Journalish - Your own Journal(ish)


So I wanted to make a Journal app after one of my previous teachers decided that she wanted to go through my “rude” journal. So I created this.

You need a password to enter it. Later, I’m hoping to add sessions to automatically log out.

The repo is here and currently, it has no client yet (I kind of need help with the client). The API is in

You can use SQLite, Redis, MongoDB, PostgreSQL, MySQL, or MariaDB to store your notes.


I’d love to help with the client!

  • views/index.html is not checked in
  • could move index.html to /public if it’s going to be sent by a bare sendFile with no templating
  • “All FIelds are Required” FI -> Fi
  • is this res ... .json('{"success": ... }') redundant? I think I saw other examples do it like res.json({success: ...})
  • consider using constant-time comparison when checking the password
  • if this is specialized for deployment on Glitch, it might be nicer to put the password in .env instead of config.json
  • maybe move password checking to a middleware function, so that there aren’t so many repetitions of a rather critical routine. this would help the maintainability of the project, because you would otherwise have to be very careful about updating each occurrence
  • storing titles and bodies in separate stores–this leads to complications with creating/deleting these entries non-atomic. you’d additionally have to deal with the case when one of the two operations fails
  • fire-and-forget promises: invocations like find(; support the happy path of working correctly and sending a response, but there’s no error handling. in the /create and /delete routes, the handler sends a ‘success’ response without even waiting for the database. maybe you’ll be lucky and never encounter any problems. but if there is a problem, you’ll be a lot worse off in debugging it due to this
  • string interpolation into JSON '{ ... "result": "' + id + '"}' – although id is generated internally, it’s just risky to get in the habit of doing this. because what’s next, concatenating content in HTML code?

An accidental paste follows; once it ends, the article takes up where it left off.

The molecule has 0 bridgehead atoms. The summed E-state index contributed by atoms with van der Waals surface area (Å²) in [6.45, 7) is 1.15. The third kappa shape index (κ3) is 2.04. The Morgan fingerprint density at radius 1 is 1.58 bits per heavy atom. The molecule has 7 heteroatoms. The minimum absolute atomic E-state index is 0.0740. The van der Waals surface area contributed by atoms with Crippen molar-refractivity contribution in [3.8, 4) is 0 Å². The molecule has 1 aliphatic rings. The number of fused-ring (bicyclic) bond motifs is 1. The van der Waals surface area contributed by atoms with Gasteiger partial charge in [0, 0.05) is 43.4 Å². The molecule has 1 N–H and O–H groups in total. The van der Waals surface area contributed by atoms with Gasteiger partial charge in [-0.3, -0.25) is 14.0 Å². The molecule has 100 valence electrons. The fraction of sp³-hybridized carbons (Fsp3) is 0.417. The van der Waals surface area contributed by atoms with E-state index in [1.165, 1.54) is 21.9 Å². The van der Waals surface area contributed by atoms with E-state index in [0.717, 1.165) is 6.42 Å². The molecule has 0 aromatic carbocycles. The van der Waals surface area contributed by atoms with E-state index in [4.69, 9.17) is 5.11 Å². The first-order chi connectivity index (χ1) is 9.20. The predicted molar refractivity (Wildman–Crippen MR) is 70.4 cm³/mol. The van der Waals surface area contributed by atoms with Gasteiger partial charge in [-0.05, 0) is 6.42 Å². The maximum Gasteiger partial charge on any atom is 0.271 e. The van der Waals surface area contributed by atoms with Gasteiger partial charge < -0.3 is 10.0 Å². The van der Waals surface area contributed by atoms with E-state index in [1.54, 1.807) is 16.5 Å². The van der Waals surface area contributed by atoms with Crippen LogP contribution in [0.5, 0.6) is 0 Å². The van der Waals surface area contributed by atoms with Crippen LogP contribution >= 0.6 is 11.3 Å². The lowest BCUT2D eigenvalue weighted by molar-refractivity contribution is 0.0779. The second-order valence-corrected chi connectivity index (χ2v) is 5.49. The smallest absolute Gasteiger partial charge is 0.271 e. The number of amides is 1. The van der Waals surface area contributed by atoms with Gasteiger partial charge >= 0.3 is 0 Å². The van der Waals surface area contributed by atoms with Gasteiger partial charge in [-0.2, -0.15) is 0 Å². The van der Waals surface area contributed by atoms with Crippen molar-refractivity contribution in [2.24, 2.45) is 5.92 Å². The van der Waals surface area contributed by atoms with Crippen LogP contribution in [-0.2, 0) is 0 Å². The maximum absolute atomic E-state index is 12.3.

• no check for req.query.body in /create? dunno if this is intentional.
  • passwords in the URL parameters? am I reading this right? how hard would it be to avoid this? maybe I’m just superstitious, but I fear that some software is just not very careful about data stored in a URL

I’m going to try to answer everything that you said, If I missed something, I’m sorry
Points 1 & 2: I accidentally forgot to set it to res.location(302, for the time being
Point 3: Thanks, I’ll fix that
Point 4: I don’t know what you mean
Point 5: Ok
Point 6: It’s not just for Glitch
Pont 7: Ok, I’ll try that
8: I don’t really have another solution
9: Ok, I’ll make sure to add error handling
10: ???
11: Intentional. In my old memo app, you just needed a title or a body. I’ll try to fix this
12: I’ll also try to fix this

Thanks for bringing up these things


hi, thanks for reading through all that. sorry I didn’t number everything in that last post :woman_facepalming:

for point 4: I’m looking at the express API and it says you would pass res.json an object, and it internally does JSON.stringify to convert it to a string and sends it to the client. in your program, it passes res.json a JSON string, as if you were calling JSON.stringify yourself.

for point 10: what would happen if id contained a " character? I know your program is written in such a way that id only ever contains strings of a certain form, and you may happen to know that this randstring library would never output a double quote. but the point in thinking of what if isn’t because we doubt that. it takes us on a path where (1) we find a solution that would work in the more general case, where id could contain contain a "; (2) we analyze the pros and cons of this more general solution and this string concatenation solution; and (3) we find the analysis so overwhelming we take one solution entirely out of our repertoire

4: I didn’t use res.json because it kept sending {\"key"\: \"value"\}, I didn’t know how to fix it, sorry.

10: By default, It’s supposed to only send numeric characters, But, I’m not so sure what would happen either

Also, another thing is, what if really anyone tries to block the connection?